Vladimir of Novgorod

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Vladimir Yaroslavich (Russian: Владимир Ярославич) (1020 – October 4, 1052) reigned as prince of Novgorod from 1036 until his death. He was the eldest son of Yaroslav I the Wise of Kiev by Ingigerd, daughter of king Olof Skötkonung of Sweden.[1]

In the state affairs he was assisted by the voivode Vyshata and the bishop Luka Zhidiata. In 1042, Vladimir may have been in conflict with Finns, according to some interpretations even making a military campaign in Finland.[2] In the next year he led the Russian armies together with Harald III of Norway against the Byzantine emperor Constantine IX. He predeceased his father by two years and was buried by him in St Sophia Cathedral he had built in Novgorod. His sarcophagus is in a niche on the south side of the main body of the cathedral overlooking the Martirievskii Porch. He is depicted in an early twentieth century fresco above the sarcophagus and on a new ephigial icon on top of the sarcophagus.[3] The details of his death is unknown, however his son Rostislav and his descendants were in unfriendly relationship with the descendants of the Yaroslaviches triumvirate (Iziaslav, Sviatoslav, and Vsevolod). Three of Vladimir's younger brothers Izyaslav I, Svyatoslav II and Vsevolod I all reigned in Kiev, while other two (Igor and Vyacheslav) died in their early twenties after which their lands were split between the Yaroslaviches triumvirate. Coincidentally, the Vyshata of Novgorod pledged his support to Rostislav in the struggle against the triumvirate.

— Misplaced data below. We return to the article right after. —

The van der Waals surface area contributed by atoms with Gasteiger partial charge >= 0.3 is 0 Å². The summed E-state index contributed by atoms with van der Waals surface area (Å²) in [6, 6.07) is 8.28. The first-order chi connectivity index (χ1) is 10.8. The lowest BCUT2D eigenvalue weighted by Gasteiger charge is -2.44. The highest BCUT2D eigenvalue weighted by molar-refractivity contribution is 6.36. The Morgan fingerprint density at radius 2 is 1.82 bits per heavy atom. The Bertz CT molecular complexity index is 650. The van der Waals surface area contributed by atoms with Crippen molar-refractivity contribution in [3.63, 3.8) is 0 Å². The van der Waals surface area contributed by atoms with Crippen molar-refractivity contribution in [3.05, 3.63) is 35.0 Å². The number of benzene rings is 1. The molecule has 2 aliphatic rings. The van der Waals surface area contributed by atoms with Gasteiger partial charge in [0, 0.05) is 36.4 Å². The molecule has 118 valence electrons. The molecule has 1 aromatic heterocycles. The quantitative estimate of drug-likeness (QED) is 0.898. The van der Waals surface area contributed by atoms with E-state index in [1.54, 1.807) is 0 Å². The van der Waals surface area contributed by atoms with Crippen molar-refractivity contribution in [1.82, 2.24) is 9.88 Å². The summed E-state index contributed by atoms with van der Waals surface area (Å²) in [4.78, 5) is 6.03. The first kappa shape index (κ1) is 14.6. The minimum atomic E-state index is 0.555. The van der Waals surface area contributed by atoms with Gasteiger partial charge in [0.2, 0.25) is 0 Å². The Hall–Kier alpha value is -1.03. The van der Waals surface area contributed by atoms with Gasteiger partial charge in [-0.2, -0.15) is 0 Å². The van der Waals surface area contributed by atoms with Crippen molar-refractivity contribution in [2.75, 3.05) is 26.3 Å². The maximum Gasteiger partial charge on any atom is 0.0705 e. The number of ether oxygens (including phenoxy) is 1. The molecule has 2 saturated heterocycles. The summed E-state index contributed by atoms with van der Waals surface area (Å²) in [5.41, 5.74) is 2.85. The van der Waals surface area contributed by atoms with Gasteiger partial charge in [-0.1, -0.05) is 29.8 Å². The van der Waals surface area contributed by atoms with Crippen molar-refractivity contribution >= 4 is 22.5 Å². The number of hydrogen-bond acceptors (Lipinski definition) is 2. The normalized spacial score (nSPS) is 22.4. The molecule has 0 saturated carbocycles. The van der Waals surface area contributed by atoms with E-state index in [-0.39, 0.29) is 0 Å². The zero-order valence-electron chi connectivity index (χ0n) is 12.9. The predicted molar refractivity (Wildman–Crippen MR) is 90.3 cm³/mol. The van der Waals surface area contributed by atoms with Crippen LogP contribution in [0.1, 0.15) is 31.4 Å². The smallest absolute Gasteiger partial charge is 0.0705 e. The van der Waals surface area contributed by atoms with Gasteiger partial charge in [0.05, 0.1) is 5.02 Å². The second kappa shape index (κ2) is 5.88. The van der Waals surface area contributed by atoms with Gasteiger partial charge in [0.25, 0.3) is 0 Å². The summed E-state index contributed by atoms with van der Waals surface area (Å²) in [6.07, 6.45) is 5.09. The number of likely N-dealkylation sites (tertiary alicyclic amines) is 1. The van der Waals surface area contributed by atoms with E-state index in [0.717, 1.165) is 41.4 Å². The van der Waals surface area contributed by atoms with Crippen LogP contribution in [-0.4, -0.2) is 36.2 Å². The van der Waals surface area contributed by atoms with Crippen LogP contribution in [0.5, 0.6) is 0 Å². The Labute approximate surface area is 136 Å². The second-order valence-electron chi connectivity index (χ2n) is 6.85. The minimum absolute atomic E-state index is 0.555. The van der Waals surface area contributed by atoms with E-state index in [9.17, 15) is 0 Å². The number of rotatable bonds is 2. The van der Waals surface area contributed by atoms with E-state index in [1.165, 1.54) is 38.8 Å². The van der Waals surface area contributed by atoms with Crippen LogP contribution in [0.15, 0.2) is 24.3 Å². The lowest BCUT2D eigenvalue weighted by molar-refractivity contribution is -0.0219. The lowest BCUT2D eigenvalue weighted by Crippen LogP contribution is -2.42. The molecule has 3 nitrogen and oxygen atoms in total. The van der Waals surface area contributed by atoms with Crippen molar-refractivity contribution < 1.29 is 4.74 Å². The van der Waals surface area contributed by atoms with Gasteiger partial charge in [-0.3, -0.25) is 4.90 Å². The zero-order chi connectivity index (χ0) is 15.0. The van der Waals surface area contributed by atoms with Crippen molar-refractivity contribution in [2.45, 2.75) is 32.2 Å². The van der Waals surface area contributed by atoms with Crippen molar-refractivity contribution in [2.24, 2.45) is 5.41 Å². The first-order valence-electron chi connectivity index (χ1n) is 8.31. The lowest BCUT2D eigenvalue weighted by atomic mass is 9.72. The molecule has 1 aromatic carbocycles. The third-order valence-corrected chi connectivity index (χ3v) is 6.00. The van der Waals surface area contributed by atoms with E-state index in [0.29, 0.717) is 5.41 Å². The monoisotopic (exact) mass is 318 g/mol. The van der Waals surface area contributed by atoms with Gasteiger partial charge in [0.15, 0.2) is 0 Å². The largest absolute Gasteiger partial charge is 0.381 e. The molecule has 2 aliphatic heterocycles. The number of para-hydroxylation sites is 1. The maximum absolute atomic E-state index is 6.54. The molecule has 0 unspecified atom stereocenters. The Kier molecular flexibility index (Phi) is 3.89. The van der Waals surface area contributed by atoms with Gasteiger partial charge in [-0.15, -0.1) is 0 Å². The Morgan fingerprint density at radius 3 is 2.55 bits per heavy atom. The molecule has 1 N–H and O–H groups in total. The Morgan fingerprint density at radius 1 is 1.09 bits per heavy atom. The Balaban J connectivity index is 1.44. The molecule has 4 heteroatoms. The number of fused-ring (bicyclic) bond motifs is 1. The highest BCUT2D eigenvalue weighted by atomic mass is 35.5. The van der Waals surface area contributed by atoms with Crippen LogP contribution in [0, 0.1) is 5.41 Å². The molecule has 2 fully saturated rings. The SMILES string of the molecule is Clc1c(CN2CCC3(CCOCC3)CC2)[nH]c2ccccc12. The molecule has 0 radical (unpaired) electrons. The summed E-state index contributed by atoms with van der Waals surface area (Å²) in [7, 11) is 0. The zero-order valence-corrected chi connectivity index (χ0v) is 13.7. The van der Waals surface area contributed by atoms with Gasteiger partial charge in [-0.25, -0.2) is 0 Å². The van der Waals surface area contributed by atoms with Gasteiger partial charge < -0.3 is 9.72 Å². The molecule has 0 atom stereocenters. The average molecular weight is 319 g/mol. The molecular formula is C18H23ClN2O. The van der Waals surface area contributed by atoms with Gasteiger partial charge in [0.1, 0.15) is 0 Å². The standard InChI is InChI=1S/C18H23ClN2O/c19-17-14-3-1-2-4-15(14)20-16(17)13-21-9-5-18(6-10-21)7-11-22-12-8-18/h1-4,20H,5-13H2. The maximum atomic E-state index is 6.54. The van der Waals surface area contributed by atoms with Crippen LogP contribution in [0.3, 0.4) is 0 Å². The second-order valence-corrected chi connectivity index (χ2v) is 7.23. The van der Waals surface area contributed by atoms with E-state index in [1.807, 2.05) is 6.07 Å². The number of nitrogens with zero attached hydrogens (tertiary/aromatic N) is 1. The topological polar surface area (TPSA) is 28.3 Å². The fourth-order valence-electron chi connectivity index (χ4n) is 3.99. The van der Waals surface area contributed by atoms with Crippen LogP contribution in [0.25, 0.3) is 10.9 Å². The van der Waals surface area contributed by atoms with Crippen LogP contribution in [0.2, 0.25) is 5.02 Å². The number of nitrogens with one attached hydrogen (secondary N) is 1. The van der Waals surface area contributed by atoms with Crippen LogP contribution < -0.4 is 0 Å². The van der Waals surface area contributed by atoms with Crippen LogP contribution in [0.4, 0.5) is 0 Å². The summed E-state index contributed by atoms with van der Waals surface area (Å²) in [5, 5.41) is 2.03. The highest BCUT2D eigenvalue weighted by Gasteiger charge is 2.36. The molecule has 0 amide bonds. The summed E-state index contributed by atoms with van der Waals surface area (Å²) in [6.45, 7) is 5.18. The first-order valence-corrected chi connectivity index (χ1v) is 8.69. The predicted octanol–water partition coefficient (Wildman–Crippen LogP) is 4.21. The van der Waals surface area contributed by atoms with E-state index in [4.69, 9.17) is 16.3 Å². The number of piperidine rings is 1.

Vladimir's only son, Rostislav Vladimirovich, was a landless prince who usurped power in Tmutarakan. His descendants were dispossessed by their uncles and were proclaimed as izgoi (outcast), but gradually managed to establish themselves in Halychyna, ruling the land until 1199, when their line went extinct. In order to downplay their claims to Kiev, the records of Vladimir's military campaigns seem to have been obliterated from Kievan chronicles. As a result, medieval historians often confuse him with two more famous namesakes — Vladimir the Great and Vladimir Monomakh. The name of Vladimir's consort is uncertain either. According to Nikolai Baumgarten Vladimir was married to the daughter of count Loepold of Staden, Ode. Others (Aleksandr Nazarenko) disregard that assumption or claim a different person.

Vladimir's memory was better preserved in foreign sources. In Norse sagas he frequently figures as Valdemar Holti (that is, "the Nimble"). George Cedrenus noticed Vladimir's arrogance in dealing with the Byzantines.

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